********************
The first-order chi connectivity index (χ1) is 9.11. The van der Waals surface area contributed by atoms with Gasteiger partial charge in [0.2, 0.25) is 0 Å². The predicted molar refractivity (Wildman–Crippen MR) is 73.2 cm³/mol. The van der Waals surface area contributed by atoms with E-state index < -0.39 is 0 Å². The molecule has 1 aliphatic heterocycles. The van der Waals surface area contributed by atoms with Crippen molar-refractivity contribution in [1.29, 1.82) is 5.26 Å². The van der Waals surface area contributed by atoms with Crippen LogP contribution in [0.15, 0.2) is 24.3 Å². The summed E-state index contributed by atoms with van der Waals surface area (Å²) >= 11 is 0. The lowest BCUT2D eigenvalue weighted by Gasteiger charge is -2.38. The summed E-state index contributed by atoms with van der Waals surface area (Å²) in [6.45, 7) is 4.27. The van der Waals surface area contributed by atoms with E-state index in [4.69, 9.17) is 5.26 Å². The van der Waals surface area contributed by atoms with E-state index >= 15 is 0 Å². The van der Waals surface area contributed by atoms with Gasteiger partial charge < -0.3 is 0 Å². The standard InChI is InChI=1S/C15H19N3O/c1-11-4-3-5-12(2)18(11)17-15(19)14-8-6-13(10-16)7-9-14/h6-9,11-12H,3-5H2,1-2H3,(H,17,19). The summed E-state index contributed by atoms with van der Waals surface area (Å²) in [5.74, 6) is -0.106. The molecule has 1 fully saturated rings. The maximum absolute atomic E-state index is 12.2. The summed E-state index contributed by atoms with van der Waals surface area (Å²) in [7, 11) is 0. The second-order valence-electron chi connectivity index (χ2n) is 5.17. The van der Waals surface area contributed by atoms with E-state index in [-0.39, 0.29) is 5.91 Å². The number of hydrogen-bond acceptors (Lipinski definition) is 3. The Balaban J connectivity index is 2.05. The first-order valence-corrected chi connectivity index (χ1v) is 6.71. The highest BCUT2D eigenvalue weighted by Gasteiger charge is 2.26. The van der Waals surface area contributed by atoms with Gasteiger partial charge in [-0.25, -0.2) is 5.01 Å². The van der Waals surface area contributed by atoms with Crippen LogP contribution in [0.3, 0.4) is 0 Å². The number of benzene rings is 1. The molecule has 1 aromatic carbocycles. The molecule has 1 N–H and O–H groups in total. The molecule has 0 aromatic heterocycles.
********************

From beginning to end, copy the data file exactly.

The first-order chi connectivity index (χ1) is 9.11. The van der Waals surface area contributed by atoms with Gasteiger partial charge in [0.2, 0.25) is 0 Å². The predicted molar refractivity (Wildman–Crippen MR) is 73.2 cm³/mol. The van der Waals surface area contributed by atoms with E-state index < -0.39 is 0 Å². The molecule has 1 aliphatic heterocycles. The van der Waals surface area contributed by atoms with Crippen molar-refractivity contribution in [1.29, 1.82) is 5.26 Å². The van der Waals surface area contributed by atoms with Crippen LogP contribution in [0.15, 0.2) is 24.3 Å². The summed E-state index contributed by atoms with van der Waals surface area (Å²) >= 11 is 0. The lowest BCUT2D eigenvalue weighted by Gasteiger charge is -2.38. The summed E-state index contributed by atoms with van der Waals surface area (Å²) in [6.45, 7) is 4.27. The van der Waals surface area contributed by atoms with E-state index in [4.69, 9.17) is 5.26 Å². The van der Waals surface area contributed by atoms with E-state index >= 15 is 0 Å². The van der Waals surface area contributed by atoms with Gasteiger partial charge < -0.3 is 0 Å². The standard InChI is InChI=1S/C15H19N3O/c1-11-4-3-5-12(2)18(11)17-15(19)14-8-6-13(10-16)7-9-14/h6-9,11-12H,3-5H2,1-2H3,(H,17,19). The summed E-state index contributed by atoms with van der Waals surface area (Å²) in [5.74, 6) is -0.106. The molecule has 1 fully saturated rings. The maximum absolute atomic E-state index is 12.2. The summed E-state index contributed by atoms with van der Waals surface area (Å²) in [7, 11) is 0. The second-order valence-electron chi connectivity index (χ2n) is 5.17. The van der Waals surface area contributed by atoms with E-state index in [-0.39, 0.29) is 5.91 Å². The number of hydrogen-bond acceptors (Lipinski definition) is 3. The Balaban J connectivity index is 2.05. The first-order valence-corrected chi connectivity index (χ1v) is 6.71. The highest BCUT2D eigenvalue weighted by Gasteiger charge is 2.26. The van der Waals surface area contributed by atoms with Gasteiger partial charge in [-0.25, -0.2) is 5.01 Å². The van der Waals surface area contributed by atoms with Crippen LogP contribution in [0.3, 0.4) is 0 Å². The number of benzene rings is 1. The molecule has 1 aromatic carbocycles. The molecule has 1 N–H and O–H groups in total. The molecule has 0 aromatic heterocycles.